“Why is the sea green?” “Because the sea weed.”
Did you know that South Australia has 1400 varieties of seaweed? This image taken in 2012 shows the large amount washed up in Largs Bay, Adelaide. According to Professor Zhang of Flinders University “There are 1400 varieties of seaweed here, more diversity than anywhere else in the world. 15% of the recorded world red and brown seaweed species are found in the SE of the State alone, and nationally, over 60% of these seaweeds are only found in Australia”.
Seaweed wrack (marine flora washed up on beaches) is a significant contributor to beach and inshore marine foodwebs with higher levels of nutrients being measured on beaches with higher marine wrack than lower marine wrack.
There are also uses for agriculture, with seaweeds being used as fertilisers and soil enhancers. Celtic and Scandinavian farmers have been adding seaweed to their soils for centuries. When I was in Denmark in 2008, I saw houses on the island of Laesoe which had roofs made of seaweed.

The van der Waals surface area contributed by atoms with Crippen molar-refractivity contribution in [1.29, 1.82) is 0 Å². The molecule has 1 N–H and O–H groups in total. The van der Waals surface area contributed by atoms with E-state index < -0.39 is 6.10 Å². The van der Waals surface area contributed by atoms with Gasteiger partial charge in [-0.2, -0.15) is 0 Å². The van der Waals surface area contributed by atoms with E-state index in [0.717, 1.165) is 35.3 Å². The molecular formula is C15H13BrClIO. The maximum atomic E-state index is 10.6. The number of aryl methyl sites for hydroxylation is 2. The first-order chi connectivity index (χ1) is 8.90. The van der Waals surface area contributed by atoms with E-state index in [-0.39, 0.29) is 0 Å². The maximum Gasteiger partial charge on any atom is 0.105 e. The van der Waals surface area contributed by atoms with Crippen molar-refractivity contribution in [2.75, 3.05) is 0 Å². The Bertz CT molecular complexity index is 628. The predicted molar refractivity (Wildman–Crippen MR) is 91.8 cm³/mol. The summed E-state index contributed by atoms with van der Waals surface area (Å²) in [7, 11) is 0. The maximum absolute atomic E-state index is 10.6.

Flinders University seaweed research. South Australia- the Seeweed capital of the World! http://www.statedevelopment.sa.gov.au/investment/south-australia-china-engagement/success-stories/flinders-universitys-seaweed-research-case-study
Ecological Assessment of the South Australian Beach-Cast Seagrass and Marine Algae Fishery. Assessment Report. Prepared for the department of THE ENVIRONMENT (DotE). For the purposes of part 13 and 13(a) of the Environment Protection and Biodiversity Conservation Act 1999. 31 march 2014
Gardening Australia- Seaweed fertilisers http://www.abc.net.au/gardening/stories/s1574815.htm